Recursion In Python – Detailed FAQ

If a function calls itself, it is said to be recursive. For instance, suppose we had a function called abc() that calls the abc variable in its body ().

example of recursion in Python
Here, we are creating a user-defined function called factorial (). This function calculates the factorial of an integer by continuously invoking itself up until the base case, which will be covered in greater detail after this example.

 Example of recursion in Python to
# find the factorial of a given number

def factorial(num):
    """This function calls itself to find
    the factorial of a number"""

    if num == 1:
        return 1
        return (num * factorial(num - 1))

num = 5
print("Factorial of", num, "is: ", factorial(num))


Factorial of 5 is:  120

Lets see what happens in the above example:

factorial(5) returns 5 * factorial(5-1) 
    i.e. 5 * factorial(4)

A base example for which we already know the value of factorial is factorial(1). The following code defines the base case in the function body:

if num == 1:
    return 1

What is a recursion base case?

When using recursion, we should establish a base case for which we are already aware of the solution. Since we now know that the factorial of 1 is 1, our starting point in the example above is to find the factorial of an integer number.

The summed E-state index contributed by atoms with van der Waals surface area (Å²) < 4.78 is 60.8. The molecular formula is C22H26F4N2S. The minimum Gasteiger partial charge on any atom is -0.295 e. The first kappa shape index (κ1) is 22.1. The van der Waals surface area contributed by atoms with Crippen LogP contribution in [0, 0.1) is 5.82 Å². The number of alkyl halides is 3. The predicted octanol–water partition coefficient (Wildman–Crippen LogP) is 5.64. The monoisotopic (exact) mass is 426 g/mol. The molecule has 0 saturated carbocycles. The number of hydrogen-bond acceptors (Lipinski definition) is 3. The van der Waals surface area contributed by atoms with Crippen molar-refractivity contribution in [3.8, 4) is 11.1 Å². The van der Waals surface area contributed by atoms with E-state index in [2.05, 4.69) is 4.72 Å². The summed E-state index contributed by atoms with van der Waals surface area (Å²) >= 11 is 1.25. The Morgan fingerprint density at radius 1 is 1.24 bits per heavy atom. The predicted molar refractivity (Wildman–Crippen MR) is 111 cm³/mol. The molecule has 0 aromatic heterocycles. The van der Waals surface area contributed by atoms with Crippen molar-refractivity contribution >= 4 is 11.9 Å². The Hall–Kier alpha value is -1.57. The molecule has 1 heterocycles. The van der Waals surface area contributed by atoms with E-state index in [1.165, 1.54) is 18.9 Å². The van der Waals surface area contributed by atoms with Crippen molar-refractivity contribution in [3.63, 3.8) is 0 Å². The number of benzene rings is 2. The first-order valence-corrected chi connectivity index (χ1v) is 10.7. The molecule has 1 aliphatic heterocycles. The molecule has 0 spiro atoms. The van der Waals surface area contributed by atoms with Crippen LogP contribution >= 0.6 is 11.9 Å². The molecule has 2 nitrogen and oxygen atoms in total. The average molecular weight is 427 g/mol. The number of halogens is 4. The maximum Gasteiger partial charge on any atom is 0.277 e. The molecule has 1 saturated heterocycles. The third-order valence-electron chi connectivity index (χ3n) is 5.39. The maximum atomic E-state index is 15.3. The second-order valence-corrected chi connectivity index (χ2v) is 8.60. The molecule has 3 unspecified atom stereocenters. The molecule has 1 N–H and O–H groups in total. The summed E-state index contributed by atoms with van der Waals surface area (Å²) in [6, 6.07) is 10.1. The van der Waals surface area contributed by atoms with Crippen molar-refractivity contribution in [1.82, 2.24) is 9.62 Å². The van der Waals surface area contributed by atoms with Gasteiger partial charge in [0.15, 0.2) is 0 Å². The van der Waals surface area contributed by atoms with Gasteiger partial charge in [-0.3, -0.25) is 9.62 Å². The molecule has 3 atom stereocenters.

The function should become closer to the base case with each subsequent recursive call, which is exactly what we are doing in the example above.

In recursive functions, base case is used to ensure that when base case is reached, the function stops calling itself. The function would perpetually call itself without the basic case.

Why do programmers employ recursion?

Recursion is used to divide large issues into smaller ones, which are then divided into yet smaller ones, and so on. In the end, finding answers to all of the smaller subproblems contributes to solving the larger primary problem.

The benefits of recursion

1. Easier to write with recursion.
2. Readable – It’s simpler to read and comprehend code.
3. Reduce the number of lines of code required – Recursion uses fewer lines of code to solve an issue.

Negative aspects of recursion

1. Recursion cannot be used to fix all issues.
2. The code would continue endlessly if the basic case wasn’t defined.
3. Because recursive functions call themselves repeatedly, it is challenging to identify which call is problematic when debugging them.
4. Memory use – Recursive function calls are not memory-efficient.

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